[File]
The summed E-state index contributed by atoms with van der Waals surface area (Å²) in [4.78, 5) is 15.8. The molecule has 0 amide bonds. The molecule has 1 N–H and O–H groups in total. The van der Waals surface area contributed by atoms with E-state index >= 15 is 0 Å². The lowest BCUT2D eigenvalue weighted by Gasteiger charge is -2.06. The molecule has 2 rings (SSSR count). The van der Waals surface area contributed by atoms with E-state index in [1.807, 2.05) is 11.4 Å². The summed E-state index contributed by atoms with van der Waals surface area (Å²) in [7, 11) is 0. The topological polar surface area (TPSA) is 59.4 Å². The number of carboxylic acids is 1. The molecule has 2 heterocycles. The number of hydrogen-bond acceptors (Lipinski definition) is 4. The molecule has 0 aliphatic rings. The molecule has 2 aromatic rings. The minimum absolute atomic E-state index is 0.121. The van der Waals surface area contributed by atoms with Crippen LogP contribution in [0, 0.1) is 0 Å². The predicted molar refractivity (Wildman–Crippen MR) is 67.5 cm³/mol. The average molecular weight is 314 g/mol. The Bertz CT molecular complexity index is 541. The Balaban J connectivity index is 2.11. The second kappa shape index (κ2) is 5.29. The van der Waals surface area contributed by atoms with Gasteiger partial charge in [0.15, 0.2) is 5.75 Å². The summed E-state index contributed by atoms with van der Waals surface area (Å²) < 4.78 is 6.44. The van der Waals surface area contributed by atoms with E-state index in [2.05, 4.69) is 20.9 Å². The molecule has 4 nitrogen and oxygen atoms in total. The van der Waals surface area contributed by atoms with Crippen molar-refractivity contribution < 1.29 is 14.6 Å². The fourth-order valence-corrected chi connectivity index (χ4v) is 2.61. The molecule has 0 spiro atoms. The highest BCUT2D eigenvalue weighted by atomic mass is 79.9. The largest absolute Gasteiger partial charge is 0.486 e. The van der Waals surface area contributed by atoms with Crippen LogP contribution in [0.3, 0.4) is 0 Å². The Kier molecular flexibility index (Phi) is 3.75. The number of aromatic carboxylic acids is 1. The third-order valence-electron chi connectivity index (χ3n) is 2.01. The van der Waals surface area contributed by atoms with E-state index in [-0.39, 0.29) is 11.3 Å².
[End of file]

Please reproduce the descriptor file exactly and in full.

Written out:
The summed E-state index contributed by atoms with van der Waals surface area (Å²) in [4.78, 5) is 15.8. The molecule has 0 amide bonds. The molecule has 1 N–H and O–H groups in total. The van der Waals surface area contributed by atoms with E-state index >= 15 is 0 Å². The lowest BCUT2D eigenvalue weighted by Gasteiger charge is -2.06. The molecule has 2 rings (SSSR count). The van der Waals surface area contributed by atoms with E-state index in [1.807, 2.05) is 11.4 Å². The summed E-state index contributed by atoms with van der Waals surface area (Å²) in [7, 11) is 0. The topological polar surface area (TPSA) is 59.4 Å². The number of carboxylic acids is 1. The molecule has 2 heterocycles. The number of hydrogen-bond acceptors (Lipinski definition) is 4. The molecule has 0 aliphatic rings. The molecule has 2 aromatic rings. The minimum absolute atomic E-state index is 0.121. The van der Waals surface area contributed by atoms with Crippen LogP contribution in [0, 0.1) is 0 Å². The predicted molar refractivity (Wildman–Crippen MR) is 67.5 cm³/mol. The average molecular weight is 314 g/mol. The Bertz CT molecular complexity index is 541. The Balaban J connectivity index is 2.11. The second kappa shape index (κ2) is 5.29. The van der Waals surface area contributed by atoms with Gasteiger partial charge in [0.15, 0.2) is 5.75 Å². The summed E-state index contributed by atoms with van der Waals surface area (Å²) < 4.78 is 6.44. The van der Waals surface area contributed by atoms with E-state index in [2.05, 4.69) is 20.9 Å². The molecule has 4 nitrogen and oxygen atoms in total. The van der Waals surface area contributed by atoms with Crippen molar-refractivity contribution < 1.29 is 14.6 Å². The fourth-order valence-corrected chi connectivity index (χ4v) is 2.61. The molecule has 0 spiro atoms. The highest BCUT2D eigenvalue weighted by atomic mass is 79.9. The largest absolute Gasteiger partial charge is 0.486 e. The van der Waals surface area contributed by atoms with Crippen LogP contribution in [0.3, 0.4) is 0 Å². The Kier molecular flexibility index (Phi) is 3.75. The number of aromatic carboxylic acids is 1. The third-order valence-electron chi connectivity index (χ3n) is 2.01. The van der Waals surface area contributed by atoms with E-state index in [-0.39, 0.29) is 11.3 Å².